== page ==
But it is important to keep in mind that in writing this play, I did not set out to teach a lesson about science. I set out to write something that I felt very passionate about. I was drawn to the story of these women and their struggle, and I was fascinated by the idea that a miracle cure—an amazing scientific discovery!—could turn out to be the agent of so much destruction.
It is important to keep in mind that while we can use drama to teach lessons about scientific discoveries or technological advancements. We have to remember that the conventions of drama bring their own demands. And first and foremost is that we tell a good story. So when we invite our students to write plays dealing with science or technology, it is critical that we FIND the story first.
And as we know, at the heart of any good story there is always a character on a quest.
Which is what makes science such a ripe area for exploration on stage…because it is all about the inquiry. So I share a few points to keep in mind as we develop these plays:
First, behind every great breakthrough or discovery are individuals who did not stop searching or questioning. These individuals encountered many barriers—whether the resistance of their peers or community, the limitations of their resources, the failures of early experiments—or their own insecurities. Consider how many times the Wright brothers flopped into the sand at Kitty Hawk before that breathtaking moment on the morning Dec. 17, 1903, when Wilbur Wright flew 800 yards into history. The history of science is full of these stories—stories of failure, persistence, and triumph. So by inviting your students to explore these stories, you are inviting them to relive these discoveries through their own eyes.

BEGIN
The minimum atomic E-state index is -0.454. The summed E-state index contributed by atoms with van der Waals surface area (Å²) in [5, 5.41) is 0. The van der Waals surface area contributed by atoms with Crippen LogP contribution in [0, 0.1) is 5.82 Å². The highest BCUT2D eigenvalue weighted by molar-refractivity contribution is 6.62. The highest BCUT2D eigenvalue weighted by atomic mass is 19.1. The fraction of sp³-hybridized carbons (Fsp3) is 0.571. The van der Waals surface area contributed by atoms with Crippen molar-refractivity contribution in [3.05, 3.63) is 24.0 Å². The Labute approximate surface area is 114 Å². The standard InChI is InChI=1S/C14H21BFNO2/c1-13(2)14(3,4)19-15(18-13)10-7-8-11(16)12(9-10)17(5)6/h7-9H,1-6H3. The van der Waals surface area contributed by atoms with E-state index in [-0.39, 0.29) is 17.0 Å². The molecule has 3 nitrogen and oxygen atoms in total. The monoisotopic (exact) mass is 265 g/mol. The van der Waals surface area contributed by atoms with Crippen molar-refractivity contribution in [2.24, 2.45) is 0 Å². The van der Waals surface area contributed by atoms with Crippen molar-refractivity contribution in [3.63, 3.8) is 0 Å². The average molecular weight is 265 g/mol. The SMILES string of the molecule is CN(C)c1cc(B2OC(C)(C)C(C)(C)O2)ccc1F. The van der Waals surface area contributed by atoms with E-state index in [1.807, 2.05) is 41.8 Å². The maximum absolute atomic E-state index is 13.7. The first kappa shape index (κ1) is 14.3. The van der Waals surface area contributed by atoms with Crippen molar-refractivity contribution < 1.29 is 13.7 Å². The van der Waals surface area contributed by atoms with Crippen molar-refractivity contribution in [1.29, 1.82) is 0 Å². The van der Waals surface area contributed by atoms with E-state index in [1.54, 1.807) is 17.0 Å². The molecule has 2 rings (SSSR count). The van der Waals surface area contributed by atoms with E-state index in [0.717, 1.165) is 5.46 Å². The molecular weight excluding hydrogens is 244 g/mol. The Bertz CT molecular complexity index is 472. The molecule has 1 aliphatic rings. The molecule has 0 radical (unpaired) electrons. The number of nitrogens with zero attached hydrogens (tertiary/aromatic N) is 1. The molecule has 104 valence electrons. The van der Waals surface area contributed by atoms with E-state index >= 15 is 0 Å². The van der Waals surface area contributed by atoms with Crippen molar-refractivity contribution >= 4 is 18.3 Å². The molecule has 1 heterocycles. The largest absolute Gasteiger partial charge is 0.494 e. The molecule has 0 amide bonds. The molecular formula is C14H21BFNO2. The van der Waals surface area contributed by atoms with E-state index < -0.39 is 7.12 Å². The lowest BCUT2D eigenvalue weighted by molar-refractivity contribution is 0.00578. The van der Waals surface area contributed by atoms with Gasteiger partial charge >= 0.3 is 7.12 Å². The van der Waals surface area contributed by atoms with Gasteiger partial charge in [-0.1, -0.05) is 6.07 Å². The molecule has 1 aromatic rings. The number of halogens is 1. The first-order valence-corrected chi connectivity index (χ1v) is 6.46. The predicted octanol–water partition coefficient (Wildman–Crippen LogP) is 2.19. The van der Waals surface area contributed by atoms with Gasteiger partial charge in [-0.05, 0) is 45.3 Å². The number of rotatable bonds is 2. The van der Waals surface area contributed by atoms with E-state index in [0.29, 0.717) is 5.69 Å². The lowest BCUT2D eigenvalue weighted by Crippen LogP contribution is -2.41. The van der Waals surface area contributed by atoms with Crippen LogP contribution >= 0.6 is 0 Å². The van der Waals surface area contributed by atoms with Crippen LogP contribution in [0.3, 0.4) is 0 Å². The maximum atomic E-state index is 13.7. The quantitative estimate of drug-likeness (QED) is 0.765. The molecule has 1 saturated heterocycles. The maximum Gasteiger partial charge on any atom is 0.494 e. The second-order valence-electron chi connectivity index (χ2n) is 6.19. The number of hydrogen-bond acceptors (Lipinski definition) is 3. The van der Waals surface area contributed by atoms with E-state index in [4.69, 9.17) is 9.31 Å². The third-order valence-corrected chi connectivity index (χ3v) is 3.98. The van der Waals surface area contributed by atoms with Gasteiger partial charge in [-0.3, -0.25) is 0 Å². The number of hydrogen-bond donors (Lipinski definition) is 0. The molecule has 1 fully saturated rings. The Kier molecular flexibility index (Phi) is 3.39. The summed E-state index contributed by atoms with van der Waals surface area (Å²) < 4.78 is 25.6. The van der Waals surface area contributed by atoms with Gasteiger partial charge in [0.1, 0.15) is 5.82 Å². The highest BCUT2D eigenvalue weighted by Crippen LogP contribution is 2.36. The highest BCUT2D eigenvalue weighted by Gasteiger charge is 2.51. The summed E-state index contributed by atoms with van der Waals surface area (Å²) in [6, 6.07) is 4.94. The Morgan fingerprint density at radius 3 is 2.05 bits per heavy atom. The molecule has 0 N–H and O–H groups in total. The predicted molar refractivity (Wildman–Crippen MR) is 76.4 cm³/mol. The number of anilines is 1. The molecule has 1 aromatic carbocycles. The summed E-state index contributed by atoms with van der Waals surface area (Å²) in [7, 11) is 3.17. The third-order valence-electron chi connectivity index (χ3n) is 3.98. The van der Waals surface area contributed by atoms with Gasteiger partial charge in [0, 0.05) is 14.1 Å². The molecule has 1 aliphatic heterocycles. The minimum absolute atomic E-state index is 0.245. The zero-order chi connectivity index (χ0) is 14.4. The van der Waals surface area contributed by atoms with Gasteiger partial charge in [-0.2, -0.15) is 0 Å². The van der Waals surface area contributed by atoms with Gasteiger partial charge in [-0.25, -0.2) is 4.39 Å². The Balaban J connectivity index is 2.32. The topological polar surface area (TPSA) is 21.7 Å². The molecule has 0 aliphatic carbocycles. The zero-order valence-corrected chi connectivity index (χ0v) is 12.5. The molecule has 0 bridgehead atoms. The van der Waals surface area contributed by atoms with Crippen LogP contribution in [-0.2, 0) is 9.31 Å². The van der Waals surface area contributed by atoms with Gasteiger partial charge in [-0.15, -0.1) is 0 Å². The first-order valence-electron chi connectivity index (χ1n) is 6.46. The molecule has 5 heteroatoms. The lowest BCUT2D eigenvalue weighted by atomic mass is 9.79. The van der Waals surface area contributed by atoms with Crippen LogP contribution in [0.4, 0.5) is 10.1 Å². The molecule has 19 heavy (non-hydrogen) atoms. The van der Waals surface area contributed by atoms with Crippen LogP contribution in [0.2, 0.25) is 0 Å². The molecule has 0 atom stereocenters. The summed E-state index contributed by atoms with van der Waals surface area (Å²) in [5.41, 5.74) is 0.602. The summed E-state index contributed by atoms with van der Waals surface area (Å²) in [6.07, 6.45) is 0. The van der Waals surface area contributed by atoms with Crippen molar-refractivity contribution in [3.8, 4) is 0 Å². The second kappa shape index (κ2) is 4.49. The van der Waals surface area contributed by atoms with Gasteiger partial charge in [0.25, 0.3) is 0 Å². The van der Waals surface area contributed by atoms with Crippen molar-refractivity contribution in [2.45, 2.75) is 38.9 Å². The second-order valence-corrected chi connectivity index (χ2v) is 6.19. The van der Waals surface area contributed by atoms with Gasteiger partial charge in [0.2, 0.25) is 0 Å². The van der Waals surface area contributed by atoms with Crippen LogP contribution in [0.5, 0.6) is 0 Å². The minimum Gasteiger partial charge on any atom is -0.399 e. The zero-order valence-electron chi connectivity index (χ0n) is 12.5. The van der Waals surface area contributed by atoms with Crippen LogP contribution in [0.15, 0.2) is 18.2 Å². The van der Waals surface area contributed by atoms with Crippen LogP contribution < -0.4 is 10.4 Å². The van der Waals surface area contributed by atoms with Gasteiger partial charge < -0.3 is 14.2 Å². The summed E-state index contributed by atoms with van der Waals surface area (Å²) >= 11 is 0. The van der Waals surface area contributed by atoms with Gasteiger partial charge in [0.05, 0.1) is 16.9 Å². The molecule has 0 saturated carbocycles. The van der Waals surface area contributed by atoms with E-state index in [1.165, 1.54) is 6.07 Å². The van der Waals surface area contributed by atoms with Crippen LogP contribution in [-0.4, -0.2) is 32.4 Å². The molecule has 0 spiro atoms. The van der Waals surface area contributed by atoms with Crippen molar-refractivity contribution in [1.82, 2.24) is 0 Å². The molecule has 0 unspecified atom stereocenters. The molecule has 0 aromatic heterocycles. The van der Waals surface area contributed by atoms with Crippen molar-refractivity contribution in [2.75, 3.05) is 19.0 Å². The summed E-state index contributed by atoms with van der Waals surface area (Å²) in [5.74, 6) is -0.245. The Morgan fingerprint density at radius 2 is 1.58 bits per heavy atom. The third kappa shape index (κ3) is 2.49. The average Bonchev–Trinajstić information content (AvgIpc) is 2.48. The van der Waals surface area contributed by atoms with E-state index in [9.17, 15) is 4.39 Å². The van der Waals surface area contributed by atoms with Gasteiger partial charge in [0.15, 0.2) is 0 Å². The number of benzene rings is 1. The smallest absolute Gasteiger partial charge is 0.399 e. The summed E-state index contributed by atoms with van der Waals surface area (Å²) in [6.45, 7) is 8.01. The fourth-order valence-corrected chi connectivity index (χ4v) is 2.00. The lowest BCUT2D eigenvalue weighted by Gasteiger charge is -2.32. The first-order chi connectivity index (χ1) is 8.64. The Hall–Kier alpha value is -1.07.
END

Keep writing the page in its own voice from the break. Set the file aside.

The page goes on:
Second, in order to tell these stories, your students will have to research not just the lives of the scientists but the historical context in which these men and women worked. So to write a play about Copernicus, your students will need to know not only about the movement of heavenly bodies but also about the political power of the Roman Catholic Church at the time, and the pressure a scientist might feel to change his story if he thought his immortal soul—or his immediate survival—depended on it. So we need to be open to the idea that we might not always be writing a story of persistence and triumph. It might be a story of persistence and defeat. But whatever it is, the play about a scientist on a quest will always be about so much more than the science alone. So the play about a man who figured out that the Earth revolves around the sun, but later discounted his own discovery under pressure from religious interests, is also a play about the intersection of politics and religion, about abuse of power and the limited ability of a single individual to stand up to overt injustice, about all the forces within the life of this man that led him to his capitulation.